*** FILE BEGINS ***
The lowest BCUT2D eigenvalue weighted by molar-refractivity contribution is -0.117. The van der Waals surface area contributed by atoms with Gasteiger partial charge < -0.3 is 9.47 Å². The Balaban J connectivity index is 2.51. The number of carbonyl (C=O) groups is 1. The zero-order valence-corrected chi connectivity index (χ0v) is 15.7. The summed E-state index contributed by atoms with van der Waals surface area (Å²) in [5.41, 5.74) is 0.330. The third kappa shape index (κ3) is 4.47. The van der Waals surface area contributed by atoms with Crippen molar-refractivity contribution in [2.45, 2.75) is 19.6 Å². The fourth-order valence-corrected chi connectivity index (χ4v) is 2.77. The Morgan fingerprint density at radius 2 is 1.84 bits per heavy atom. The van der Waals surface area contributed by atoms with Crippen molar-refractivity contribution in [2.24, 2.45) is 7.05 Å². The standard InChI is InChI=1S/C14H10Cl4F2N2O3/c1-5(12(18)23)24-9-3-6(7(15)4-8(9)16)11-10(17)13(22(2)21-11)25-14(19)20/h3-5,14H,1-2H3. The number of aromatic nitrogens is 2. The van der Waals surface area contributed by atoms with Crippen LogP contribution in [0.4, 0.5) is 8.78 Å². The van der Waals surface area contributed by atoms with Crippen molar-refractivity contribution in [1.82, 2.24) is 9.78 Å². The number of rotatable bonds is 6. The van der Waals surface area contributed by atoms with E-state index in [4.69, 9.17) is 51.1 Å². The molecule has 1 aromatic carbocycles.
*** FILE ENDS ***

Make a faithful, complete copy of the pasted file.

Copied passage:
The lowest BCUT2D eigenvalue weighted by molar-refractivity contribution is -0.117. The van der Waals surface area contributed by atoms with Gasteiger partial charge < -0.3 is 9.47 Å². The Balaban J connectivity index is 2.51. The number of carbonyl (C=O) groups is 1. The zero-order valence-corrected chi connectivity index (χ0v) is 15.7. The summed E-state index contributed by atoms with van der Waals surface area (Å²) in [5.41, 5.74) is 0.330. The third kappa shape index (κ3) is 4.47. The van der Waals surface area contributed by atoms with Crippen molar-refractivity contribution in [2.45, 2.75) is 19.6 Å². The fourth-order valence-corrected chi connectivity index (χ4v) is 2.77. The Morgan fingerprint density at radius 2 is 1.84 bits per heavy atom. The van der Waals surface area contributed by atoms with Crippen molar-refractivity contribution in [2.24, 2.45) is 7.05 Å². The standard InChI is InChI=1S/C14H10Cl4F2N2O3/c1-5(12(18)23)24-9-3-6(7(15)4-8(9)16)11-10(17)13(22(2)21-11)25-14(19)20/h3-5,14H,1-2H3. The number of aromatic nitrogens is 2. The van der Waals surface area contributed by atoms with Crippen LogP contribution in [0.4, 0.5) is 8.78 Å². The van der Waals surface area contributed by atoms with Crippen molar-refractivity contribution in [1.82, 2.24) is 9.78 Å². The number of rotatable bonds is 6. The van der Waals surface area contributed by atoms with E-state index in [4.69, 9.17) is 51.1 Å². The molecule has 1 aromatic carbocycles.